Hour 2 – Special Guest – Ula Tinsley
Ula Tinsley aka Autism Mama Bear is a passionate autism advocate, featured writer at and a talk show host on Autism Mama Bear Talk. She’s been raising autism awareness on a local and national level since 2010, when her son was diagnosed with a regressive form of autism. After gaining more experience and knowledge about different ways of treating ASD, she’s been supporting and consulting other families living with autism. Her latest project, Autism Mama Bear Talk, is a fast-paced interview show bringing informative and everyday inspiring stories from leading autism advocates, self-advocates, parents and medical experts.
Regulating inflammation can be a pathway to treating a range of diseases Not all inflammation is created equal. While acute inflammation has evolved as the immune system’s first response to protect the body, chronic inflammation can cause extensive and potentially irreversible damage, as commonly seen in autoimmune diseases or chronic inflammatory diseases like inflammatory bowel disease and atherosclerosis. Regulating inflammation—ensuring that the body doesn’t generate too much of a good thing—is a flourishing area of study at Northwestern. Perhaps one of the biggest hubs of activity in this area is the lab of William Muller, MD, Ph.D., the Janardan K. Reddy, MD Professor of Pathology. Muller has been studying the cellular and molecular mechanisms of the body’s inflammatory response in the hope of discovering a more selective approach to treat disease for more than three decades. His lab’s inflammatory models include atherosclerosis, myocardial infarction, dermatitis, and more. “Simply put, inflammation is at the root of all pathology,” he argues. “Once I realized that chronic inflammation becomes the disease instead of the way to eliminate the disease, I thought it was essential to learn how to regulate inflammation.”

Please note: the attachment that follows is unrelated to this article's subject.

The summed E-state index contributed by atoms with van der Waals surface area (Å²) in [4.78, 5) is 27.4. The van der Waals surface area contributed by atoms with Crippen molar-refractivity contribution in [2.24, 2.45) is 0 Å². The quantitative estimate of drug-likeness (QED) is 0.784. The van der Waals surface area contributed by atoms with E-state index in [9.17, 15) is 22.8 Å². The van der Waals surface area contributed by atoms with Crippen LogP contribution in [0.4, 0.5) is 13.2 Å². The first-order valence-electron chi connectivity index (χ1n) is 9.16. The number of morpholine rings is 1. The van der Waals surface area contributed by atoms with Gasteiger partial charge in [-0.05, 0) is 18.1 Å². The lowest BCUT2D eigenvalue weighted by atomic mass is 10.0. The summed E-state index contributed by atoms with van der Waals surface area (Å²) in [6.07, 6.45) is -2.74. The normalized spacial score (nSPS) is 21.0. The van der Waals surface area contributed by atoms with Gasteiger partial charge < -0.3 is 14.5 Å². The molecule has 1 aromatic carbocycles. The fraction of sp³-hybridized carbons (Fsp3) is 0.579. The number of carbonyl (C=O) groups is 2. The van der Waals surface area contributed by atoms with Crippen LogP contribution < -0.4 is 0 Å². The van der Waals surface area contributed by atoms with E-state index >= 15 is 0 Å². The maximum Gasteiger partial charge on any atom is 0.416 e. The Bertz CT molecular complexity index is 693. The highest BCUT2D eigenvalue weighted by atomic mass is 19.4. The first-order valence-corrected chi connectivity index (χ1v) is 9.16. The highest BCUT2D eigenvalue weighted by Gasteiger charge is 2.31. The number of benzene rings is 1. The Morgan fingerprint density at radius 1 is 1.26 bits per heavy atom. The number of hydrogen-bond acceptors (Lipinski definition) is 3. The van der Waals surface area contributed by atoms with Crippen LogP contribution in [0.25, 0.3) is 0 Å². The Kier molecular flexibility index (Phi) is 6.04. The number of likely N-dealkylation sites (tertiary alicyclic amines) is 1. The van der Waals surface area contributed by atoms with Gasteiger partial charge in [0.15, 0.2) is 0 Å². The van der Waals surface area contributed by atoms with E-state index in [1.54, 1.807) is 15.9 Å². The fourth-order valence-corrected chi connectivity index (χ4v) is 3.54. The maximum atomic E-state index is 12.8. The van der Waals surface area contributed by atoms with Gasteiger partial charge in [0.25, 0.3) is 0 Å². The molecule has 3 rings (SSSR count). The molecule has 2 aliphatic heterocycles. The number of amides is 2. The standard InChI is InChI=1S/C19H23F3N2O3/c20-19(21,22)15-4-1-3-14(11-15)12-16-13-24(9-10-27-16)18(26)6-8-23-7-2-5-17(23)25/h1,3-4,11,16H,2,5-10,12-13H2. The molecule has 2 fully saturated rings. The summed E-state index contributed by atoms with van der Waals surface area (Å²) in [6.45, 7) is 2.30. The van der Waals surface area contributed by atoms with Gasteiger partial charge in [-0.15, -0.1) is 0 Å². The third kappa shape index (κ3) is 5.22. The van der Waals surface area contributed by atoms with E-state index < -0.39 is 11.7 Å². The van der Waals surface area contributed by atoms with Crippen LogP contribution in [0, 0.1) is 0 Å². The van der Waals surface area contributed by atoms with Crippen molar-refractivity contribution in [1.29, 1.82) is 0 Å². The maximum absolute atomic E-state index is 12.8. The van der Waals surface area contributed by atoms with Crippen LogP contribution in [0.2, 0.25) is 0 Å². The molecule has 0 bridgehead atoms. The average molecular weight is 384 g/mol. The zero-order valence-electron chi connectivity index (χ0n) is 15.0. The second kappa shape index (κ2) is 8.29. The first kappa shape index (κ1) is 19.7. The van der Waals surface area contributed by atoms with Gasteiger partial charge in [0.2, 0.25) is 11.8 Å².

Men living alone are at greater risk of inflammation, study says The bachelor lifestyle may not be all it’s cracked up to be, gentlemen. Research has previously shown that years of living alone can have harmful effects on a person’s health, and a new study published Monday shows that at least one of those impacts may be particularly bad for men. The study looked at blood samples of 4,835 participants from the Copenhagen Aging and Midlife Biobank to examine levels of inflammation. “We have found a significant association between partnership breakups or years lived alone and inflammation for men only, after adjustment for selected confounders,” said Dr. Karolina Davidsen, research associate in the Department of Public Health at University of Copenhagen and publishing author of the study. “In women, we find no such effect.” The study, published in the journal BMJ, looked at both years living alone and number of breakups because the end of significant relationships are often followed by periods of living alone, the researchers wrote. Looking only at divorces was not sufficient to track loss of partnerships because of the growing number of people who have significant relationships but do not marry, according to the study.